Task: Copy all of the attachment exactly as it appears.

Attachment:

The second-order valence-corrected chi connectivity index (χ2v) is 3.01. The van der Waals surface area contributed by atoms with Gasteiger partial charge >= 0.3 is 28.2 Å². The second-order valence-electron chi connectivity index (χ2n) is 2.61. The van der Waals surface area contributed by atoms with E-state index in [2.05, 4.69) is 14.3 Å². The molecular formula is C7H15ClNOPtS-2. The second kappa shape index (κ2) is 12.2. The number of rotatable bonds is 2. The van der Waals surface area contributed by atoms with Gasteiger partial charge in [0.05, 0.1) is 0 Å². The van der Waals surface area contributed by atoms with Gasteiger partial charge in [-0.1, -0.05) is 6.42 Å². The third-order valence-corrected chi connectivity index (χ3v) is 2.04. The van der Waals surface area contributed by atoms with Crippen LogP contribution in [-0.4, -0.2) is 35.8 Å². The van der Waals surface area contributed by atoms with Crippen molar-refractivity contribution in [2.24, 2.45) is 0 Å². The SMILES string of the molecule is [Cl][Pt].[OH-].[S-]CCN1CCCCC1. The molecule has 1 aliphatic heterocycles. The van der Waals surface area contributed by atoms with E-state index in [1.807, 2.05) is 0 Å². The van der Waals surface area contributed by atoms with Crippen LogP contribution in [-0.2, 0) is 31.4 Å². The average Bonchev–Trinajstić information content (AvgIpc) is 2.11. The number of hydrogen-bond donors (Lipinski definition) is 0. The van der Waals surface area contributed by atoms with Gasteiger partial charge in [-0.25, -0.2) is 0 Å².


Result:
The second-order valence-corrected chi connectivity index (χ2v) is 3.01. The van der Waals surface area contributed by atoms with Gasteiger partial charge >= 0.3 is 28.2 Å². The second-order valence-electron chi connectivity index (χ2n) is 2.61. The van der Waals surface area contributed by atoms with E-state index in [2.05, 4.69) is 14.3 Å². The molecular formula is C7H15ClNOPtS-2. The second kappa shape index (κ2) is 12.2. The number of rotatable bonds is 2. The van der Waals surface area contributed by atoms with Gasteiger partial charge in [0.05, 0.1) is 0 Å². The van der Waals surface area contributed by atoms with Gasteiger partial charge in [-0.1, -0.05) is 6.42 Å². The third-order valence-corrected chi connectivity index (χ3v) is 2.04. The van der Waals surface area contributed by atoms with Crippen LogP contribution in [-0.4, -0.2) is 35.8 Å². The van der Waals surface area contributed by atoms with Crippen molar-refractivity contribution in [2.24, 2.45) is 0 Å². The SMILES string of the molecule is [Cl][Pt].[OH-].[S-]CCN1CCCCC1. The molecule has 1 aliphatic heterocycles. The van der Waals surface area contributed by atoms with E-state index in [1.807, 2.05) is 0 Å². The van der Waals surface area contributed by atoms with Crippen LogP contribution in [-0.2, 0) is 31.4 Å². The average Bonchev–Trinajstić information content (AvgIpc) is 2.11. The number of hydrogen-bond donors (Lipinski definition) is 0. The van der Waals surface area contributed by atoms with Gasteiger partial charge in [-0.25, -0.2) is 0 Å².